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1001 Movies You Must See Before You Die by With over 1.75 million copies sold worldwide, this book is a must-have for all movie lovers. This brand-new edition of 1001 Movies You Must See Before You Die covers more than a century of movie history. Selected and authored by a team of international film critics, every profile is packed with details, plot summaries and production notes, and little-known facts relating to the film's history. Each entry offers a fresh look at some the greatest films of all time. This all-new edition has been updated with: New films that span the globe Detailed, full-color images Key quotations from the movies More movie posters than ever Up-to-date facts and movie trivia Learn the complete history of filmmaking, from silent-era sensations such as D.W. Griffith's controversial The Birth of a Nation to recent Oscar nominees like Star Wars: The Force Awakens and Mad Max: Fury Road. Discover little-known facts about Hollywood's most memorable musicals, greatest dramas, noteworthy documentaries, screwball comedies, classic westerns, action and adventure films, and more. Movie lovers of all stripes will thoroughly enjoy this must-have compilation.
Call Number: 791.4375 O5843o 2017
Publication Date: 2017-10-15
Easy Riders Raging Bulls by When the low-budget biker movie Easy Rider shocked Hollywood with its success in 1969, a new Hollywood era was born. This was an age when talented young filmmakers such as Scorsese, Coppola, and Spielberg, along with a new breed of actors, including De Niro, Pacino, and Nicholson, became the powerful figures who would make such modern classics as The Godfather, Chinatown, Taxi Driver, and Jaws. Easy Riders, Raging Bulls follows the wild ride that was Hollywood in the '70s -- an unabashed celebration of sex, drugs, and rock 'n' roll (both onscreen and off) and a climate where innovation and experimentation reigned supreme. Based on hundreds of interviews with the directors themselves, producers, stars, agents, writers, studio executives, spouses, and ex-spouses, this is the full, candid story of Hollywood's last golden age. MARTIN SCORSESE ON DRUGS: "I did a lot of drugs because I wanted to do a lot, I wanted to push all the way to the very very end, and see if I could die." DENNIS HOPPER ON EASY RIDER: "The cocaine problem in the United States is really because of me. There was no cocaine before Easy Rider on the street. After Easy Rider, it was everywhere." GEORGE LUCAS ON STAR WARS: "Popcorn pictures have always ruled. Why do people go see them? Why is the public so stupid? That's not my fault."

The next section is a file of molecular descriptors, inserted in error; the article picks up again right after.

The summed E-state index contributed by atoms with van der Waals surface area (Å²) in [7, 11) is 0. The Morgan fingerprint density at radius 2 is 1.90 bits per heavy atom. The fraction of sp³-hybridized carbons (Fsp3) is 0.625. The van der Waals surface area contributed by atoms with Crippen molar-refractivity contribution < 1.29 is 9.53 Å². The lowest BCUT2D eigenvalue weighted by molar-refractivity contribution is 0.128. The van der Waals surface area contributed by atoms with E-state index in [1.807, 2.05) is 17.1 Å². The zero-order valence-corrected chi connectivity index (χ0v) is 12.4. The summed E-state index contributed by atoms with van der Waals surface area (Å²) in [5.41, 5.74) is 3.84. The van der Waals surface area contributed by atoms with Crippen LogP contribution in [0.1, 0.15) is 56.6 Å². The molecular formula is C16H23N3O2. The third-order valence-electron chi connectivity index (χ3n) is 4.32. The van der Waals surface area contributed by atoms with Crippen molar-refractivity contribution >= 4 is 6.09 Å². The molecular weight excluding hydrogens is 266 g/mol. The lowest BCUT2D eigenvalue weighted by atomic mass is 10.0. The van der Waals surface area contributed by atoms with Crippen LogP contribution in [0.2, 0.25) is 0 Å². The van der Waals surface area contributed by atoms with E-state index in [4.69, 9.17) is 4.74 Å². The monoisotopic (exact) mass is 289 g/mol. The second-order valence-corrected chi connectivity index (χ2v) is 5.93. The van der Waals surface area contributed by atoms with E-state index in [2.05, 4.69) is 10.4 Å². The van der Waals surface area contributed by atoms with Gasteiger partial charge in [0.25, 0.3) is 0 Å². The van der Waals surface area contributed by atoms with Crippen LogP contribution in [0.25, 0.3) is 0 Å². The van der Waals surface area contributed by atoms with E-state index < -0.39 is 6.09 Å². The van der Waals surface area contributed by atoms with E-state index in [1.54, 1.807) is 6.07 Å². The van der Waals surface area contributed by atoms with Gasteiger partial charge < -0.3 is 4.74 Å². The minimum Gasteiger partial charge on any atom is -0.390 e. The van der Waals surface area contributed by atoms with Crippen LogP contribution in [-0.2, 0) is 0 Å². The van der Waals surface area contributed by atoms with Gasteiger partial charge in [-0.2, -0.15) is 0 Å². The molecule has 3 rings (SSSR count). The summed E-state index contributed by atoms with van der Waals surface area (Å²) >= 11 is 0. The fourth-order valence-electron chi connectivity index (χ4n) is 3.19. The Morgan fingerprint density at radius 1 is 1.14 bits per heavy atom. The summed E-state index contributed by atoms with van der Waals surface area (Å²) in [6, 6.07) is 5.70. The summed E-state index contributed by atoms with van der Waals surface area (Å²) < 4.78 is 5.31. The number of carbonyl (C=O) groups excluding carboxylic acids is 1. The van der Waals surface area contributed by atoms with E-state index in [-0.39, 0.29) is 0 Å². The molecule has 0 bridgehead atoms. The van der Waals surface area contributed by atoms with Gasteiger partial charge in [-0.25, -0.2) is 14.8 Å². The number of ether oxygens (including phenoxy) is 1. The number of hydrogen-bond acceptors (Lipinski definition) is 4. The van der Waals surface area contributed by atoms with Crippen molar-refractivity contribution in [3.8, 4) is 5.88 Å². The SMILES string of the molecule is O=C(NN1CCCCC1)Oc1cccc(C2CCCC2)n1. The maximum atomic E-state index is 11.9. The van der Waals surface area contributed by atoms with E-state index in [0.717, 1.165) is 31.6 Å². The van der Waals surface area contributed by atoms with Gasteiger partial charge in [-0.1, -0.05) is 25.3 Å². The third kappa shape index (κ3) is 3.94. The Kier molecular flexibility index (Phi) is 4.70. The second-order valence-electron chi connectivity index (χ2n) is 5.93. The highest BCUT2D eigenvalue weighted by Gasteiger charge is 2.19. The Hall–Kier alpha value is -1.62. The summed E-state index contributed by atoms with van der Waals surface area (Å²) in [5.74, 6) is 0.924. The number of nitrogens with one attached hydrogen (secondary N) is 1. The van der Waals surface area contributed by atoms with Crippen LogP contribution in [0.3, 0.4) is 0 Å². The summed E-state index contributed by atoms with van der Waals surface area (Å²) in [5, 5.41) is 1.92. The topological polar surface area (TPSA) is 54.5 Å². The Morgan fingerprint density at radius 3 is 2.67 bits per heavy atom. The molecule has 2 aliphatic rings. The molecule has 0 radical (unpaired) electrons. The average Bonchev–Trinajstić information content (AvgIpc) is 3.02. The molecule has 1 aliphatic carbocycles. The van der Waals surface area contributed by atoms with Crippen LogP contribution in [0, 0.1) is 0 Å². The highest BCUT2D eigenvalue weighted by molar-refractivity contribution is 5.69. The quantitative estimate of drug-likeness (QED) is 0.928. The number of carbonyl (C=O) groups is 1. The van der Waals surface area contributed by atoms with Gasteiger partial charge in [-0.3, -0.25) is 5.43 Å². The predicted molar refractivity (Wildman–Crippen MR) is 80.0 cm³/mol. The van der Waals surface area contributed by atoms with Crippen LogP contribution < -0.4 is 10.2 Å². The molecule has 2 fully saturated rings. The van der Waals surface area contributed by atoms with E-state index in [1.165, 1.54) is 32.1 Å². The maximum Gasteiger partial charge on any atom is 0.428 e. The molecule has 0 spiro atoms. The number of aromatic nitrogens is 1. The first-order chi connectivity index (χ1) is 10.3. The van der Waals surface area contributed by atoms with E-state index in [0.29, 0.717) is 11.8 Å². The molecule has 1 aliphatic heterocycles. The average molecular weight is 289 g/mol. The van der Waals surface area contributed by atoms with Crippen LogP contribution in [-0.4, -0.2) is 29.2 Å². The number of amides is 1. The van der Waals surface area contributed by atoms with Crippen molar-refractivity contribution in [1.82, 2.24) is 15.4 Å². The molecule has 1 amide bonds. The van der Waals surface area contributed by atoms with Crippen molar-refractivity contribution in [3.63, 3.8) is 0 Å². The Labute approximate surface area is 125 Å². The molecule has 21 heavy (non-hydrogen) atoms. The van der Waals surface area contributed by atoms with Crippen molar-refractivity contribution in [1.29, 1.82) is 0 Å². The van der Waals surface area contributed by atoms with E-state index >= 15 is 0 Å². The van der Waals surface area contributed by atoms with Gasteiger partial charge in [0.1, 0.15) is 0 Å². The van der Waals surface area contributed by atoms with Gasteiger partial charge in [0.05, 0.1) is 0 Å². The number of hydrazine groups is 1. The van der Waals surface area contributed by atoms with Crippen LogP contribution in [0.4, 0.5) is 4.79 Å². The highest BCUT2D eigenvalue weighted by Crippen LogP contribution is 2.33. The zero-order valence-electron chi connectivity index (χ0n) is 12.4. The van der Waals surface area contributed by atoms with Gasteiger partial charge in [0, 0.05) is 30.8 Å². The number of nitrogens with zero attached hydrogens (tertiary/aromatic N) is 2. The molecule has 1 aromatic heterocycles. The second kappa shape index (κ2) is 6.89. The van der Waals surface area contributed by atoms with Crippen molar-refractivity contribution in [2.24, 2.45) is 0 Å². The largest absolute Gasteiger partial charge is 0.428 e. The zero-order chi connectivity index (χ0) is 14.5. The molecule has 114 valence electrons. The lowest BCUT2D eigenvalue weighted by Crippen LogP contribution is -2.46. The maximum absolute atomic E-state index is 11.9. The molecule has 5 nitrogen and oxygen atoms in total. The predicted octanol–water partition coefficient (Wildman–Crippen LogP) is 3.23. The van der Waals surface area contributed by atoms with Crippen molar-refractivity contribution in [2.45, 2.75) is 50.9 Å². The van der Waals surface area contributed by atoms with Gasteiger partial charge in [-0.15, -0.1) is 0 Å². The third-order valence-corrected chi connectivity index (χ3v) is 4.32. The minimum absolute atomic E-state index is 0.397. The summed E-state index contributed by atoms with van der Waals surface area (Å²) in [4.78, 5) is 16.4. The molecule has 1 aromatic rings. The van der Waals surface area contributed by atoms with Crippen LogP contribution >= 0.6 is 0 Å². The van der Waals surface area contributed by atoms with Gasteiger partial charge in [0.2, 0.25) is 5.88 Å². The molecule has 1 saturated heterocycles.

Call Number: 791.4302330973 B6228e 1998
Publication Date: 1999-04-04
My Lunches with Orson by Based on long-lost recordings, a set of riveting and revealing conversations with America's great cultural provocateur There have long been rumors of a lost cache of tapes containing private conversations between Orson Welles and his friend the director Henry Jaglom, recorded over regular lunches in the years before Welles died. The tapes, gathering dust in a garage, did indeed exist, and this book reveals for the first time what they contain. Here is Welles as he has never been seen before: talking intimately, disclosing personal secrets, reflecting on the highs and lows of his astonishing Hollywood career, the people he knew--FDR, Winston Churchill, Charlie Chaplin, Marlene Dietrich, Laurence Olivier, David Selznick, Rita Hayworth, and more--and the many disappointments of his last years. This is the great director unplugged, free to be irreverent and worse--sexist, homophobic, racist, or none of the above-- because he was nothing if not a fabulator and provocateur. Ranging from politics to literature to movies to the shortcomings of his friends and the many films he was still eager to launch, Welles is at once cynical and romantic, sentimental and raunchy, but never boring and always wickedly funny. Edited by Peter Biskind, America's foremost film historian,My Lunches with Orson reveals one of the giants of the twentieth century, a man struggling with reversals, bitter and angry, desperate for one last triumph, but crackling with wit and a restless intelligence. This is as close as we will get to the real Welles--if such a creature ever existed.
Call Number: 791.430233 J247m 2013
Publication Date: 2013-07-16